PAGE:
**Time Complexity**: This measures the amount of time an algorithm takes to complete as a function of the size of the input. Time complexity is typically expressed using big O notation, which provides an upper bound on the growth rate of the algorithm’s running time. Common time complexities include O(1) (constant time), O(log n) (logarithmic time), O(n) (linear time), O(n log n) (linearithmic time), O(n^2) (quadratic time), O(2^n) (exponential time), etc.**Space Complexity**: This measures the amount of memory space an algorithm requires as a function of the size of the input. Like time complexity, space complexity is also expressed using big O notation. It indicates how the space required by the algorithm grows with the size of the input. Common space complexities include O(1) (constant space), O(n) (linear space), O(n^2) (quadratic space), etc.**Best Case, Worst Case, and Average Case Complexity**: Algorithms may behave differently depending on the input they receive. The best-case complexity represents the minimum amount of resources required when the algorithm receives the most favorable input. The worst-case complexity represents the maximum amount of resources required when the algorithm receives the least favorable input. The average-case complexity represents the expected amount of resources required when the algorithm receives inputs randomly distributed.**Amortized Complexity**: In some cases, an algorithm might have occasional expensive operations, but these are balanced out by many inexpensive operations. Amortized complexity considers the average cost per operation over a sequence of operations.**Big Omega (Î©) and Big Theta (Î˜) Notations**: While big O notation provides an upper bound on the growth rate of an algorithm, big Omega notation provides a lower bound, indicating the best-case scenario. Big Theta notation, on the other hand, provides a tight bound, indicating both the upper and lower bounds, implying that the growth rate is asymptotically tight.**Other Notations**: Apart from big O, Omega, and Theta, there are other notations used to represent complexities, such as small o (little o) notation, which represents an upper bound that is not tight, and small omega (little omega) notation, which represents a lower bound that is not tight.

**Group – “D”**

**Comprehensive Questions:**

Attempts the question.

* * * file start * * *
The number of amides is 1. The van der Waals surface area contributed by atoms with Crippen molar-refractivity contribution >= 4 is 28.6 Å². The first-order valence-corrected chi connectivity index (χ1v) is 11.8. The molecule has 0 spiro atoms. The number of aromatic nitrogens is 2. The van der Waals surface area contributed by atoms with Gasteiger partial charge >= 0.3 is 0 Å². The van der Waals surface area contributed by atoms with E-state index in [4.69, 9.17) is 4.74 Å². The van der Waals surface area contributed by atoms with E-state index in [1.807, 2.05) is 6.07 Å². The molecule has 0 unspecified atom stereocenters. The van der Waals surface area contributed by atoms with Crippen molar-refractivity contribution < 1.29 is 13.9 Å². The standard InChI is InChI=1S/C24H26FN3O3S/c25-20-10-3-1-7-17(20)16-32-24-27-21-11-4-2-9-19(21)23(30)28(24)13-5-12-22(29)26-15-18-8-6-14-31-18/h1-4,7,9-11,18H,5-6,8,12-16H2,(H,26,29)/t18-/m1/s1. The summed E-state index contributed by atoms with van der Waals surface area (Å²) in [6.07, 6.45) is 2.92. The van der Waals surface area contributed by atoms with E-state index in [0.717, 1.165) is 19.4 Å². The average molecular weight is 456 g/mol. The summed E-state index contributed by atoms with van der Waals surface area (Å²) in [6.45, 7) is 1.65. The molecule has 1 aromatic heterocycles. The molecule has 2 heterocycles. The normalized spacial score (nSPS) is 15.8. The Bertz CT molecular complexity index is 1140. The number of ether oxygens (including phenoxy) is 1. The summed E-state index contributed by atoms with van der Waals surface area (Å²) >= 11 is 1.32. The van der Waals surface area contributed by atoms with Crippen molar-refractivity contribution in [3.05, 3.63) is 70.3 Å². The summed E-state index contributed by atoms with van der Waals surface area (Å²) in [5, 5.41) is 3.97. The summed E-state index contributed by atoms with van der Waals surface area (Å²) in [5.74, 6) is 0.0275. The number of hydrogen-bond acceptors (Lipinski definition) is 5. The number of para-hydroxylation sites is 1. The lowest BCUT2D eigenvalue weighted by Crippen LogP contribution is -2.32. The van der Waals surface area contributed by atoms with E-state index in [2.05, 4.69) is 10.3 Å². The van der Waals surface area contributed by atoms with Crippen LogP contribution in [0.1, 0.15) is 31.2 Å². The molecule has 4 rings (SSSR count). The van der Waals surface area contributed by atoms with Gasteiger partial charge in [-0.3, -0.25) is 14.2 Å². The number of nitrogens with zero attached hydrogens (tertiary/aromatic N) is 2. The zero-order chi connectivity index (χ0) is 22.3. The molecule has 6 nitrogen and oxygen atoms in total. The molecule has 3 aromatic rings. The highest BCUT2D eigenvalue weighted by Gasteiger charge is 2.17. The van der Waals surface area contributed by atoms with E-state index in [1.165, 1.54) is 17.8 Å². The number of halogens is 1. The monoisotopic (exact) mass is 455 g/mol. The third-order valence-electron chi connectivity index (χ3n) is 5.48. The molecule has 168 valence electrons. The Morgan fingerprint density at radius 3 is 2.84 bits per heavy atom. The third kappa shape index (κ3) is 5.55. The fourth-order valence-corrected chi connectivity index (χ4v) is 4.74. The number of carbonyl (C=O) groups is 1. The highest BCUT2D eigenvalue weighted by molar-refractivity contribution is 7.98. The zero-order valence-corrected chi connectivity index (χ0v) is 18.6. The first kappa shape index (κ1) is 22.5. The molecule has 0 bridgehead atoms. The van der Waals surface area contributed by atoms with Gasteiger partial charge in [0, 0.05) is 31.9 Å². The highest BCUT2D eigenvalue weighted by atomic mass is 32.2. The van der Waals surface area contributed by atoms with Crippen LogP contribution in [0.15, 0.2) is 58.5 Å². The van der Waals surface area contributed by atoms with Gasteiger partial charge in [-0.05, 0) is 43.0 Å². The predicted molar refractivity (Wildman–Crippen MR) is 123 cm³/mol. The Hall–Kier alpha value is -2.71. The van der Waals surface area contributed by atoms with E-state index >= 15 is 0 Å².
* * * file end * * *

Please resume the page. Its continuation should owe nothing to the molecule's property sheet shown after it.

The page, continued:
12. Define queue. List its applications. Write a java program to implement queue with singly linked list. Create necessary classes with requirement methods.

Ans: A queue is a linear data structure that follows the First-In-First-Out (FIFO) principle, where elements are inserted at the rear (enqueue) and removed from the front (dequeue). In a queue, elements are processed in the order they were added.

Applications of queues include:

**Job scheduling**: Queues are used in operating systems to schedule tasks or processes in the order they were submitted.**Breadth-first search (BFS)**: Queues are utilized in graph traversal algorithms like BFS to visit nodes in the order of their distance from the starting node.**Print spooling**: In computer systems, queues are used to manage printing tasks, ensuring that print jobs are processed in the order they were requested.**Buffer management**: Queues are used in network and operating systems to manage buffers for data transmission, ensuring that data is transmitted in the correct order.**Resource allocation**: Queues are employed in systems where resources need to be allocated fairly among competing processes or users.

Here’s a Java program to implement a queue using a singly linked list:

```
class Node {
int data;
Node next;
public Node(int data) {
this.data = data;
this.next = null;
}
}
class Queue {
private Node front;
private Node rear;
public Queue() {
this.front = null;
this.rear = null;
}
public boolean isEmpty() {
return front == null;
}
public void enqueue(int data) {
Node newNode = new Node(data);
if (isEmpty()) {
front = newNode;
rear = newNode;
} else {
rear.next = newNode;
rear = newNode;
}
}
public int dequeue() {
if (isEmpty()) {
throw new IllegalStateException("Queue is empty");
}
int removedData = front.data;
if (front == rear) {
front = null;
rear = null;
} else {
front = front.next;
}
return removedData;
}
public int peek() {
if (isEmpty()) {
throw new IllegalStateException("Queue is empty");
}
return front.data;
}
}
public class Main {
public static void main(String[] args) {
Queue queue = new Queue();
queue.enqueue(10);
queue.enqueue(20);
queue.enqueue(30);
System.out.println("Front element: " + queue.peek());
System.out.println("Dequeued element: " + queue.dequeue());
System.out.println("Dequeued element: " + queue.dequeue());
System.out.println("Front element after dequeuing: " + queue.peek());
}
}
```